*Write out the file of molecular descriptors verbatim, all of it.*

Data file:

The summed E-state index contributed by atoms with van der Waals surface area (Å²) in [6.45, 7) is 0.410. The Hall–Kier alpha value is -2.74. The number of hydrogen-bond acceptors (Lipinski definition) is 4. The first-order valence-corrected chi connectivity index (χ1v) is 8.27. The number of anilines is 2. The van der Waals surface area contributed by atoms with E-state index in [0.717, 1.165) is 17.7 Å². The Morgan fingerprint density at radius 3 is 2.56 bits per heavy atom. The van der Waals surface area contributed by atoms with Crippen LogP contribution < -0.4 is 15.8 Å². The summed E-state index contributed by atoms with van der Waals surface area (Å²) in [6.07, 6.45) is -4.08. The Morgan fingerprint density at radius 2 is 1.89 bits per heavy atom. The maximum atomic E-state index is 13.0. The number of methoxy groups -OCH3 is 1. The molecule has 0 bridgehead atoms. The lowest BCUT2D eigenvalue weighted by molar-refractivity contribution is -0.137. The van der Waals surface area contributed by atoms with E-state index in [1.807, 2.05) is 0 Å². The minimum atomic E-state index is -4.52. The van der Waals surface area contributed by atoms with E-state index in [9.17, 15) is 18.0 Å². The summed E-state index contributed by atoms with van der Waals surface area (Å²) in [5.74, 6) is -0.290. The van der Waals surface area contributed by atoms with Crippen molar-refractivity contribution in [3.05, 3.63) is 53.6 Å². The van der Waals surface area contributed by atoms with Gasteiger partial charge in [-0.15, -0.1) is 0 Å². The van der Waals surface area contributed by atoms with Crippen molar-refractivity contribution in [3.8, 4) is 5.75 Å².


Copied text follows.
The summed E-state index contributed by atoms with van der Waals surface area (Å²) in [6.45, 7) is 0.410. The Hall–Kier alpha value is -2.74. The number of hydrogen-bond acceptors (Lipinski definition) is 4. The first-order valence-corrected chi connectivity index (χ1v) is 8.27. The number of anilines is 2. The van der Waals surface area contributed by atoms with E-state index in [0.717, 1.165) is 17.7 Å². The Morgan fingerprint density at radius 3 is 2.56 bits per heavy atom. The van der Waals surface area contributed by atoms with Crippen LogP contribution < -0.4 is 15.8 Å². The summed E-state index contributed by atoms with van der Waals surface area (Å²) in [6.07, 6.45) is -4.08. The Morgan fingerprint density at radius 2 is 1.89 bits per heavy atom. The maximum atomic E-state index is 13.0. The number of methoxy groups -OCH3 is 1. The molecule has 0 bridgehead atoms. The lowest BCUT2D eigenvalue weighted by molar-refractivity contribution is -0.137. The van der Waals surface area contributed by atoms with E-state index in [1.807, 2.05) is 0 Å². The minimum atomic E-state index is -4.52. The van der Waals surface area contributed by atoms with E-state index in [9.17, 15) is 18.0 Å². The summed E-state index contributed by atoms with van der Waals surface area (Å²) in [5.74, 6) is -0.290. The van der Waals surface area contributed by atoms with Crippen molar-refractivity contribution in [3.05, 3.63) is 53.6 Å². The van der Waals surface area contributed by atoms with Gasteiger partial charge in [-0.15, -0.1) is 0 Å². The van der Waals surface area contributed by atoms with Crippen molar-refractivity contribution in [3.8, 4) is 5.75 Å².